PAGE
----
Managing Information Overload

I was just pointed (via someone I follow on Twitter) to an article in the Harvard Business Review about how damaging information overload can be. It mentions a September 2009 article titled “Death by Information Overload” and cites the stress this puts not only on individuals but, as a result, on organizations.  But as author Alex Wright tells us in his book titled Glut: Mastering Information Through the Ages, this is not a new problem.  Here’s how the dust jacket summarizes the book:

Today’s well-documented ‘information explosion’ may seem like an acutely modern phenomenon, but we are not the first generation–or even the first species–to wrestle with the problem of information overload. Long before the advent of computers, human beings were were collecting, storing, and organizing information: from Ice Age taxonomies to Sumerian archives, Greek libraries to Dark Age monasteries.

I do recognize that the problem is especially intense these days.  Part of this results from the possibilities that social networking provides for expanding and enhancing our own brain:  members of one’s PLN (Personal Learning Network) become an extension of one’s own mind in a manifestation of an emergent form of collective intelligence.   This is the “memory of the future” that Wright envisions at the end of his book:  “As people find their way online, they seem to coalesce into small groups. . . .Small, self-organized communities [emerge] around common causes and shared values” (236).  I would call these “memedoms”:  a socio-political entity that exists outside of conventional markers of identity (country, political party, etc.), one that is bounded by the contours of a particular idea or “meme.”  Witness the followers of Rush Limbaugh who call themselves “ditto-heads” because they merely repeat verbatim what the master has spoken. . . The ideas that are channeled your way depend on who you’re following on Twitter, whose blogs you read, what RSS news feeds you receive, whose slideshows you favorite on Slideshare, and so on.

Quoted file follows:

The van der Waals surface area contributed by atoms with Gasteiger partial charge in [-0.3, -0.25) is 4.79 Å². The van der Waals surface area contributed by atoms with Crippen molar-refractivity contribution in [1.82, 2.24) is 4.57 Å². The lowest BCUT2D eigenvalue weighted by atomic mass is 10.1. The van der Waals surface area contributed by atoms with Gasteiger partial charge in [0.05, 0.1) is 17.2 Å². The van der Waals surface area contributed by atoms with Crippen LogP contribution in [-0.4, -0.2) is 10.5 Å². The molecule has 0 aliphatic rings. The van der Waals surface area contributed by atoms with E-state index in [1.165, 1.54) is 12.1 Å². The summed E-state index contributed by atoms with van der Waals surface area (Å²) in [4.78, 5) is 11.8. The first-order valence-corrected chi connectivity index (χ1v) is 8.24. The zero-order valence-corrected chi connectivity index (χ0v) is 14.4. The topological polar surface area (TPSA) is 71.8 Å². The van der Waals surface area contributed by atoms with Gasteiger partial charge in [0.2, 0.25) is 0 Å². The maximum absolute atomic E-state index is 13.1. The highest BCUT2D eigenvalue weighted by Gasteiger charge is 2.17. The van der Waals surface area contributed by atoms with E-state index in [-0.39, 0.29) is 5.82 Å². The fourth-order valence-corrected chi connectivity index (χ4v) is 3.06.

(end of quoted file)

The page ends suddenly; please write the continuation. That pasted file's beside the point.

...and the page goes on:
Information Overload has gotten so bad that there is now an Information Overload Research Group, complete with its own set of resources that point you in endless directions toward… yes, more information–in this case, about information overload!

I suggest one way to deal with this in a presentation about a concept I developed called “mnemonomics“:  the management of memory.  If we think of ourselves as part of a larger, emergent collective or group intelligence coalescing around certain memes or concepts, then we become part of a larger whole, doing our part, whatever that happens to be, to perpetuate the meme (as when I published a letter to the editor about the upcoming international day of action for climate change organized by  As the idea of mnemonomics suggests, we need to learn how to manage this larger, socially-networked memory that we now have available to us.

The problem is similar to the age of print literacy, when people walked around with shirts that said, “So many books.  So little time.”  Now the shirts say, “So many social networks.  So little time.”  Same difference?


2 Responses to Managing Information Overload

  1. One thing I do in order to manage the information overload is to use social bookmarking. For example, on the occasional moments that I post a tweet to Twitter, I browse the few entries in my feed. I usually find a website or two that are of interest to me, so I immediately save them to diigo (which forwards them to my delicious social bookmarking account). This is a kind of memory storage, saving them for later retrieval. I don’t fret about all of the undiscovered websites that are flowing past in my Twitter feed; I just skim the ones off of the top that I happen to catch. No stress necessary.

  2. david ob says:

    reminds me of a piece in Malcolm Gladwell’s The Tipping Point, about how couples and families place their memory in partners and family members to save themselves the trouble of learning and remembering a skill – sharing of duties like paying the bills and organising vacations, or learning how to program the new vcr or set up the new computer is left to one of the younger kids. If you know who to go to for the info, that’s all you need to know.
    Will there come a time that social networking goes past the 150 number Gladwell discusses – where you can’t remember who to go to for certain information?

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